The past nine months have changed our societal, cultural and familial norms as we have previously known them. It has been a time of uncertainty, isolation, worry. It has also been a year of strength, perseverance and creativity. Like many of my personal athletes, I have spent days on end trying to find a new balance in my effort to support those I care about emotionally and physically while also taking care of myself . There has been a drastic change of perspective and routine in our lives. In my specific case, I am trying to find creative ways to continue coaching my athletes in a personal manner while following state mandates for Covid19. Now, I do so in conjunction with being at home and helping my sons learn remotely for school. This is challenging for me but luckily very doable given our personal circumstances. But, this is not true for everyone. The new balance some of you seek is much for difficult to obtain and much more frustrating to try to achieve. One of the most important parts of teaching and coaching for me is the interaction and bond I develop with those with whom I work. The transition to a completely distanced format has been hard emotionally and psychologically. I know this is true to for all of us. As the weather has turned cold and icy here in Colorado, I am now coaching sessions via ZOOM rather than outside. I miss the personal interaction. And, I know that my athletes are struggling with a lack of motivation and a feeling of isolation right now.
As the Covid19 vaccine becomes more available in the coming months, there is the hope for a new “normalcy” in our lives. We all look forward to resuming the things we love and to do so without the fear of Covid19. In the meantime, we can continue to build on the coach/athlete relationship and stay on track for future events and specific goals. I have some key takeaways which I find helpful not only as a coach myself but also as an athlete and a parent.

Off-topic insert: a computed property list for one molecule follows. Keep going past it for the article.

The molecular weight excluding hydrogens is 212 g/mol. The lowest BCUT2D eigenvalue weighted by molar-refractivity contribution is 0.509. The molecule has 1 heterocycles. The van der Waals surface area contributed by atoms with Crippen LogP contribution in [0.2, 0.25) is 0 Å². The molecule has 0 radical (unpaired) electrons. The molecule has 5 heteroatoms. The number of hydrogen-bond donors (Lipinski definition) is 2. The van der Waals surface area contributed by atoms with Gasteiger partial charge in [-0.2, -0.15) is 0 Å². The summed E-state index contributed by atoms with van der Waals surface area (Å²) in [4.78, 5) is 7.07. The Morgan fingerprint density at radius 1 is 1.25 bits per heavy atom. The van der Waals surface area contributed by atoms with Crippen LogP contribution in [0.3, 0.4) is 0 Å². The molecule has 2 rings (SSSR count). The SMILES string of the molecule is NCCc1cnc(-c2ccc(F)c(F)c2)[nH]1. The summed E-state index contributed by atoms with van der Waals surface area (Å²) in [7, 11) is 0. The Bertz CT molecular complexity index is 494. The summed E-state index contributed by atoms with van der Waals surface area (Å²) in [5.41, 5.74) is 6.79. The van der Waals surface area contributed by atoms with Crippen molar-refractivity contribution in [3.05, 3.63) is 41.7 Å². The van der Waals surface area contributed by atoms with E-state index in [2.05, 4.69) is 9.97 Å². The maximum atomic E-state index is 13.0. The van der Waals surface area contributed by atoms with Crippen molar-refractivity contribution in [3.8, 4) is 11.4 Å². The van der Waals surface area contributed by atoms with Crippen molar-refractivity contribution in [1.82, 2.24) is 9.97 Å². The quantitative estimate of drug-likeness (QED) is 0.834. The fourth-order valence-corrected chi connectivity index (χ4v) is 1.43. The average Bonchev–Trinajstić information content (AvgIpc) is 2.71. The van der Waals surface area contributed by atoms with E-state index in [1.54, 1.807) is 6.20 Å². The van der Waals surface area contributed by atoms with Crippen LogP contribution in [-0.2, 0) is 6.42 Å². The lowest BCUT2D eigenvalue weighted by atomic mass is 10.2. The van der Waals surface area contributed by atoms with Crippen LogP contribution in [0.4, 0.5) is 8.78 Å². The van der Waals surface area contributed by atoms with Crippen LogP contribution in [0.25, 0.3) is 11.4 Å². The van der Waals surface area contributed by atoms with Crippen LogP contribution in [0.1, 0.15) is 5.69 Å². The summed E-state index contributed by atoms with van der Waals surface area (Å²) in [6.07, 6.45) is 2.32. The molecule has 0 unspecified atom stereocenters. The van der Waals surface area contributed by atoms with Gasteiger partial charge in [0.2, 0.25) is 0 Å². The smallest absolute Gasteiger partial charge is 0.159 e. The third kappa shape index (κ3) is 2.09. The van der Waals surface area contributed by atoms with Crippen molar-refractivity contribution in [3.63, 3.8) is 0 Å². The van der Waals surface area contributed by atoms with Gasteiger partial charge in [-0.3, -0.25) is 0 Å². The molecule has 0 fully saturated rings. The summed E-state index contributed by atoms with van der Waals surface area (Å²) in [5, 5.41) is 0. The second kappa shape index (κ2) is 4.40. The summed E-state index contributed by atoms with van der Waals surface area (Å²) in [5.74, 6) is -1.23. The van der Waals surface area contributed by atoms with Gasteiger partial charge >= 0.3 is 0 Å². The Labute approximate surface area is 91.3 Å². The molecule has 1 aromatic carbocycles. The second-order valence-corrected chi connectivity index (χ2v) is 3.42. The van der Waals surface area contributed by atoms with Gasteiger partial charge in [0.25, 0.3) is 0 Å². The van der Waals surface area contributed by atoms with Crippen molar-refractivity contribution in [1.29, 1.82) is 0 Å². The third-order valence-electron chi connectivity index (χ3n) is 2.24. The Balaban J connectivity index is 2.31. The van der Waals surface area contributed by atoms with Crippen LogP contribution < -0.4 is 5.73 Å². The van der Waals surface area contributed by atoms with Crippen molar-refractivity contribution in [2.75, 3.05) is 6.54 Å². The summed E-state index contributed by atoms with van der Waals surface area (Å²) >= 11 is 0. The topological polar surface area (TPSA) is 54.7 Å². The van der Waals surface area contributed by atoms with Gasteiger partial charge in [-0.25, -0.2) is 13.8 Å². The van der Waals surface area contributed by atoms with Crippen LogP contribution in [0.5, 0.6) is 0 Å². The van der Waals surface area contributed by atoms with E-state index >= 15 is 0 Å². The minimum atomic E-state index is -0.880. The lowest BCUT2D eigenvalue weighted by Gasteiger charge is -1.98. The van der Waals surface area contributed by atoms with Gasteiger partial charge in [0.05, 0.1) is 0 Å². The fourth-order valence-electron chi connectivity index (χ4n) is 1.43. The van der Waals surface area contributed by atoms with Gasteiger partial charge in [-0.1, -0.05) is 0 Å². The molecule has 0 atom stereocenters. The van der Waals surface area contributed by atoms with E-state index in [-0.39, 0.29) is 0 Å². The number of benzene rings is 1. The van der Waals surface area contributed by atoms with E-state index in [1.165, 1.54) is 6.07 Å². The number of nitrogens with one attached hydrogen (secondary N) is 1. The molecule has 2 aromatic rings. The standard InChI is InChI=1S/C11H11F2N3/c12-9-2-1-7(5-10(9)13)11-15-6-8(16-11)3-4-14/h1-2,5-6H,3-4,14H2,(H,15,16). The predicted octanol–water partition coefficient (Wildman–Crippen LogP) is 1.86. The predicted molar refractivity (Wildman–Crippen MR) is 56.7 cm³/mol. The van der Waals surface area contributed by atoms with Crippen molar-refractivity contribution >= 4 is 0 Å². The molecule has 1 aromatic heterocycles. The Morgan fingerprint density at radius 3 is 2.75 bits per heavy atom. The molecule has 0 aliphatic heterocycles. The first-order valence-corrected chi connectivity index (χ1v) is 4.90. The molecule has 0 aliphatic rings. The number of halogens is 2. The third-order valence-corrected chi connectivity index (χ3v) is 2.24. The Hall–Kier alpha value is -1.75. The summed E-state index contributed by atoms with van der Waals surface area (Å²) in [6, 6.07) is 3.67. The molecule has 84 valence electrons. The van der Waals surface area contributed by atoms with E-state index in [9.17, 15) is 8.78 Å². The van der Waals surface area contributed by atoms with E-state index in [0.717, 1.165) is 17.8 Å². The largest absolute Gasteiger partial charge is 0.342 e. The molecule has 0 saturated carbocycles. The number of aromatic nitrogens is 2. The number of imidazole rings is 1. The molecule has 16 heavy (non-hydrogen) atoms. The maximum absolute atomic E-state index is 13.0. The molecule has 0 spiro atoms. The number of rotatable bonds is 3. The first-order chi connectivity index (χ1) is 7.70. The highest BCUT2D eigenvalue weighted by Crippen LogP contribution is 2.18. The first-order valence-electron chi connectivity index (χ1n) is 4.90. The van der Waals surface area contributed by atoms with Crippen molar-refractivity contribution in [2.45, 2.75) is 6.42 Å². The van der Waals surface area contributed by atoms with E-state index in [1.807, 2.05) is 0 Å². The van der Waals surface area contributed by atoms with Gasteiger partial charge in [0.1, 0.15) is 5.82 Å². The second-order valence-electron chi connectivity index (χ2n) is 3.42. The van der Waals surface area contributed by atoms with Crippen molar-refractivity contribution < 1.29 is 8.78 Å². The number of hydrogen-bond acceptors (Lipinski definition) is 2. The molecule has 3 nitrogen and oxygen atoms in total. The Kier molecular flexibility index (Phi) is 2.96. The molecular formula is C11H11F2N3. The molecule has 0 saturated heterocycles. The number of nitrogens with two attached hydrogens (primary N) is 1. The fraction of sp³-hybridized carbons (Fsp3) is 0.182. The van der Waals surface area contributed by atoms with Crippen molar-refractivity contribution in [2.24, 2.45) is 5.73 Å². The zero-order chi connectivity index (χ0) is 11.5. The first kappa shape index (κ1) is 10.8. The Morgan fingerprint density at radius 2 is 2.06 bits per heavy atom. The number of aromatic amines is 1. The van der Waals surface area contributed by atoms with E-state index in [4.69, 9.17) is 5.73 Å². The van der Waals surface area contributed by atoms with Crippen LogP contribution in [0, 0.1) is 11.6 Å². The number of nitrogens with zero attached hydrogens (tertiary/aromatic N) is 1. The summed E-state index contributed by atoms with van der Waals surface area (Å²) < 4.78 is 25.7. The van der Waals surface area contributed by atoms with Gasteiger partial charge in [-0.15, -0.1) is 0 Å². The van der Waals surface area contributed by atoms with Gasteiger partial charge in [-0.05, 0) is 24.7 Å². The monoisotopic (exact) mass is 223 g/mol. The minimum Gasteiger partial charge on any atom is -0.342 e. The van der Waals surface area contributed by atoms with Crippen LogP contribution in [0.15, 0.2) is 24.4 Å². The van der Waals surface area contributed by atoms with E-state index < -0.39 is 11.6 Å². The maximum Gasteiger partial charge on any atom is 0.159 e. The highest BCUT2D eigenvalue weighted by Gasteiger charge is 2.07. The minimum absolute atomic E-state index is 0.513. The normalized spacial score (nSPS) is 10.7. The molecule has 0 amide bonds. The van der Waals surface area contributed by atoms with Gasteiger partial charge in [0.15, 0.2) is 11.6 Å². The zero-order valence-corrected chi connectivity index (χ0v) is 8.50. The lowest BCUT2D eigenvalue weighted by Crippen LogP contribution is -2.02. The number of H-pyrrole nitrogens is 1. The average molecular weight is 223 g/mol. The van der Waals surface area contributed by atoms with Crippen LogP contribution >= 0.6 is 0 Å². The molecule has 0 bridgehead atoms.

Find the Balance
There is a lot of stress in the world right now. It’s more important now than ever to take care of ourselves psychologically, emotionally and physically. Finding something you love to do and making it a priority in your life right now will help your mental health. Carve out the fun and embrace it hard. For me, I love the chance to see my friends and take walks in the neighborhood or hikes on the trails. I try to meet up with a friend and socially distance for an outside exercise date. The fresh air, companionship and exercise always makes me feel better. Yesterday, it was 20 degrees outside and the roads were super icy but my 4 mile walk with good friend Janet was an absolute highlight of my week. I came home feeling refreshed, calmer and happier. And, as a result, I was more productive! I worked for several hours on training plans and created workouts for my ZOOM strength and conditioning program. If you are feeling like you are living the movie “Groundhog’s Day”, try to change things up a bit and give your mind and soul a break from the monotony.
Many of us are used to a set routine and we like it that way. Endurance athletes are used to creating schedules and sticking to them like clockwork because we have a lot to get done- work, family, training, social life. For those triathletes who dedicate themselves to long course racing, training can take on the feel of an additional part time job. We schedule our workouts in advance and our weekends often become long training days. But, what happens when events are canceled and we are in the midst of a pandemic and we lose that focus? It’s uncomfortable and stressful. And, those are the feelings on top of all the other stressors we feel economically and emotionally due to the uncertainties of Covid19. Creating a more flexible mindset can help you work through this challenge. Instead of sticking to a rigid training plan focusing on a specific goal/event, I have adapted workouts to emphasize wellness and stress reduction. The focus is on staying fit for future specificity in training but doing so in a way which leaves my athletes feeling motivated, healthy and refreshed. These past 6 months have been a great time to work on limiters- more flexibility work, meditation and yoga for mindfulness, stability and strength routines, form focus runs, hikes and trail runs. Keep your body moving in ways which make you happy and make you feel good. As 2020 comes to a close, it’s looking like we might resume racing in 2021. Time will tell. Reach out to your coach and see when the right time is to start building back into your specific goals and intensity.